Animal Species:Giant Water Bug

These bugs are formidable underwater predators. When hunting, Giant Water Bugs breathe using a syphon at their rear end which acts like a snorkel

Giant Water Bug

Giant Water Bug
Photographer: Andrew Donnelly © Australian Museum

Standard Common Name

Giant Water Bug

Alternative Name/s

Electric Light Bug; Giant Fishkiller


These bugs, are the giants of the bug world - adults may be up to seven centimetres long.

Size range

7 cm


Giant Water Bugs are found in eastern Australia and the Indo-Pacific.


Giant Water Bugs live in fresh water, usually in still waters such as lakes.

Feeding and Diet

The Giant Water Bug positions itself head-down on a submerged plant stem and hunts by ambush, taking tadpoles, small fish, frogs, snails and aquatic insects. It catches prey with its grasping forelegs before piercing the body with its sucking mouthparts.

Other behaviours and adaptations

They fly between hunting sites and are attracted to lights, including car headlights. They are known to occasionally bite humans when disturbed - a very painful experience.



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Tags bugs, insects, invertebrates, identification, wildlife of sydney, arthropods,


mplucke - 9.04 PM, 18 April 2012
We took this photo at Inverell NSW 14/1/12. It had been a dry few months but rained that night, this beastie was under the light at the RSM club, against the wall of the walkway. The kids thought it was some sort of cicada until it waved it's pincers at us when proded with the room key. It took us quite a long time to find out what it was as we had never seen these before! Just as well the kids got dragged away & didn't get close enough to get bitten!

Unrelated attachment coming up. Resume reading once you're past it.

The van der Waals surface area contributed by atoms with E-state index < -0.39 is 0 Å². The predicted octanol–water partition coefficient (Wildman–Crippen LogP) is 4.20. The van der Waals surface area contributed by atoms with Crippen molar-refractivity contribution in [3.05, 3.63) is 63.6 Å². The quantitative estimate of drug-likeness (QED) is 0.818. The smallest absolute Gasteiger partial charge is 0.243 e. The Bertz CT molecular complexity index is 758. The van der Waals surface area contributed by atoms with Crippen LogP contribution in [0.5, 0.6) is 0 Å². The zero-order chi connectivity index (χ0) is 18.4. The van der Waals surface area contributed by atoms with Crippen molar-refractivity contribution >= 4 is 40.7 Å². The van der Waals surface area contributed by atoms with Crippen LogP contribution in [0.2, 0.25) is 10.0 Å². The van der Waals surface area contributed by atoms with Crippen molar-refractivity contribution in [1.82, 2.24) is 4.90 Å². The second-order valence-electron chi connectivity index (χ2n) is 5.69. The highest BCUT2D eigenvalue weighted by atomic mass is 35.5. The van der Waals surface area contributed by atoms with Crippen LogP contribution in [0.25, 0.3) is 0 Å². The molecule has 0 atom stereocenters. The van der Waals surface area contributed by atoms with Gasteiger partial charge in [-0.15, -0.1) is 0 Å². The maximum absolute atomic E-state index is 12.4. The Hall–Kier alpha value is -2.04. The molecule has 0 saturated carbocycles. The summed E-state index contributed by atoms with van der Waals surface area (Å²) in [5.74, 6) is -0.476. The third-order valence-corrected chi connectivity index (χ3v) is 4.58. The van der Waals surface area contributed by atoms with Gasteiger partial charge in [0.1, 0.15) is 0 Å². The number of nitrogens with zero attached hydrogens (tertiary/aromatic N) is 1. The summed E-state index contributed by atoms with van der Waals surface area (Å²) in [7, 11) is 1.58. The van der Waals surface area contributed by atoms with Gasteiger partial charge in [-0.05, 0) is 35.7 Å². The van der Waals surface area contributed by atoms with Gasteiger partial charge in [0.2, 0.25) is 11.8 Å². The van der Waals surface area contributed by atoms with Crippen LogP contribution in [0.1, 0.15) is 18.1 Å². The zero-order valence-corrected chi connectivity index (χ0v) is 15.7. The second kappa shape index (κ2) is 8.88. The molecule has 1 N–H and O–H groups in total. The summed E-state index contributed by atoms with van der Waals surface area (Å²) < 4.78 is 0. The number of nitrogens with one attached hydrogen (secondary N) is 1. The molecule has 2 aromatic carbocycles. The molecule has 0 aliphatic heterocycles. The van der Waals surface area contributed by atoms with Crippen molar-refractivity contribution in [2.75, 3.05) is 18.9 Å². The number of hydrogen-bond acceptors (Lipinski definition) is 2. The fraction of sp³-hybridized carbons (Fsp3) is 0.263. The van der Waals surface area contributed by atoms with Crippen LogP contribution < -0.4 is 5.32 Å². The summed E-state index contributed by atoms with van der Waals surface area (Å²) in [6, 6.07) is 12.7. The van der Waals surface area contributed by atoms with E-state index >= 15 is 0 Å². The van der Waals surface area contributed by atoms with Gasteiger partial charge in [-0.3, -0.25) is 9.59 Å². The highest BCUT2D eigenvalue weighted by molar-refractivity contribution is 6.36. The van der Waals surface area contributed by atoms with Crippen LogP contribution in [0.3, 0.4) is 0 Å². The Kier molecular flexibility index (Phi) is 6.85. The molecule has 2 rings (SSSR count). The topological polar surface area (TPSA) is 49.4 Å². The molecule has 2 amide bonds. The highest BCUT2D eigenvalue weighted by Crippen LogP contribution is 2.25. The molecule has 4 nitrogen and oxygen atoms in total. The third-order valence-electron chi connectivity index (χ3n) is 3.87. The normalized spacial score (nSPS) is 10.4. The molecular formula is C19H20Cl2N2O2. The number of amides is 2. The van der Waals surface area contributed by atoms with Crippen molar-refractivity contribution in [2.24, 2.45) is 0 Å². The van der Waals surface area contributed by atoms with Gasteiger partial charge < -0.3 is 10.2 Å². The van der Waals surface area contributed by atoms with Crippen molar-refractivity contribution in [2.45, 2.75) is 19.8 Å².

chamz5 - 11.04 AM, 13 April 2012
This one was found on the side of my truck-trailer. The trailer came from Ormeau, south east QLD. The trailer had not stopped from Ormeau untill it reached Clybucca, 5 hrs from Ormeau! I have attached a pic. The bug was not kept, nor harmed, It was coaxed onto a ruler then then placed onto grass by a braver soul than me! It seemed very slow & docile (The other truck driver & bug!) I would estimate that the body of the bug was approx 7cm long x 5cm wide! Cheers!

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David Britton - 9.03 AM, 26 March 2012


Shane Ahyong who is a research scientist at the Museum has kept these insects as pets.

His advice is as follows:

Giant Water Bugs will each almost anything from insects to small yabbies, small frogs and fish. In captivity, feeding the bugs, grasshoppers or crickets (either catch your own or from a pet store) two or three times a week is ideal. They will eat other insects too, such as moths and cockroaches, but the crickets and grasshoppers leave less mess in the aquarium. It is important to remove the carcasses of the prey once the bug has finished feeding in order to prevent fouling the water.  It is also good to include some water plants or rocks for the bugs to cling to when at rest. It’s also best not to keep more than one in the tank as they will often cannibalise each other. Lastly, keep a lid on the tank to prevent them climbing out.  

vandreao - 11.03 AM, 25 March 2012
My partner has these bugs at his workplace, where they regularly dive bomb the staff. (they work at a shipyard in Cairns, Queensland) he has recently bought one home for our son, and set it up in a tank. We have fed him a cockroach which he greedily ate, but I am wondering how often we should feed him. Any ideas? Cheers
David Britton - 9.02 AM, 06 February 2012

Hi Sioux,

They should be abundant and all-year round residents in Lismore.


sserendipityy - 9.02 PM, 04 February 2012
i found one of these (dead) this week in a garden in Lismore; it took me a while to identify it, firstly thinking it belonged to the beetle family. Do you think a bird could've dropped him or is all this rain affecting their locations?
amcalpine - 2.04 PM, 30 April 2011
Looks like he could just snap the pen in half!! :)

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amcalpine - 2.04 PM, 30 April 2011
I found one of these today 30/04/2011 at Moomba in the Cooper Basin; Far North East of SA. Glad I took care when handling him having now read about his bit. Fair indication of the amount of rains/flooding over the last 12 months, an aquatic bug in the middle of the desert!

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